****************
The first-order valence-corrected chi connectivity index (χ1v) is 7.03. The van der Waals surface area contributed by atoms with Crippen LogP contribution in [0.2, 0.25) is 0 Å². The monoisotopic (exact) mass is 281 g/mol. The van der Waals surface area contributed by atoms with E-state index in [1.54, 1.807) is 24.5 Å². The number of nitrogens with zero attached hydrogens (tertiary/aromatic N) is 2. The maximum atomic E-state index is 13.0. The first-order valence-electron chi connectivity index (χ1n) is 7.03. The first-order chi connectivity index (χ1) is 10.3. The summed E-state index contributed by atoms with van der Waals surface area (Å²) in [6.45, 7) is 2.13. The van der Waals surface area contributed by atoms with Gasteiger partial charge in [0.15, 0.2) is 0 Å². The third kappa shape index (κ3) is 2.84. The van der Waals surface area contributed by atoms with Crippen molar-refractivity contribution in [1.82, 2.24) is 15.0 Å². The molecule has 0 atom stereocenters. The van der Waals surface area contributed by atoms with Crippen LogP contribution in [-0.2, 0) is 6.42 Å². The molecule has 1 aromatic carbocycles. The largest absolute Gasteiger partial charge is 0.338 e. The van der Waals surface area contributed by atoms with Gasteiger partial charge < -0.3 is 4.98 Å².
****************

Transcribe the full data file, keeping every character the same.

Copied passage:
The first-order valence-corrected chi connectivity index (χ1v) is 7.03. The van der Waals surface area contributed by atoms with Crippen LogP contribution in [0.2, 0.25) is 0 Å². The monoisotopic (exact) mass is 281 g/mol. The van der Waals surface area contributed by atoms with E-state index in [1.54, 1.807) is 24.5 Å². The number of nitrogens with zero attached hydrogens (tertiary/aromatic N) is 2. The maximum atomic E-state index is 13.0. The first-order valence-electron chi connectivity index (χ1n) is 7.03. The first-order chi connectivity index (χ1) is 10.3. The summed E-state index contributed by atoms with van der Waals surface area (Å²) in [6.45, 7) is 2.13. The van der Waals surface area contributed by atoms with Gasteiger partial charge in [0.15, 0.2) is 0 Å². The third kappa shape index (κ3) is 2.84. The van der Waals surface area contributed by atoms with Crippen molar-refractivity contribution in [1.82, 2.24) is 15.0 Å². The molecule has 0 atom stereocenters. The van der Waals surface area contributed by atoms with Crippen LogP contribution in [-0.2, 0) is 6.42 Å². The molecule has 1 aromatic carbocycles. The largest absolute Gasteiger partial charge is 0.338 e. The van der Waals surface area contributed by atoms with Gasteiger partial charge < -0.3 is 4.98 Å².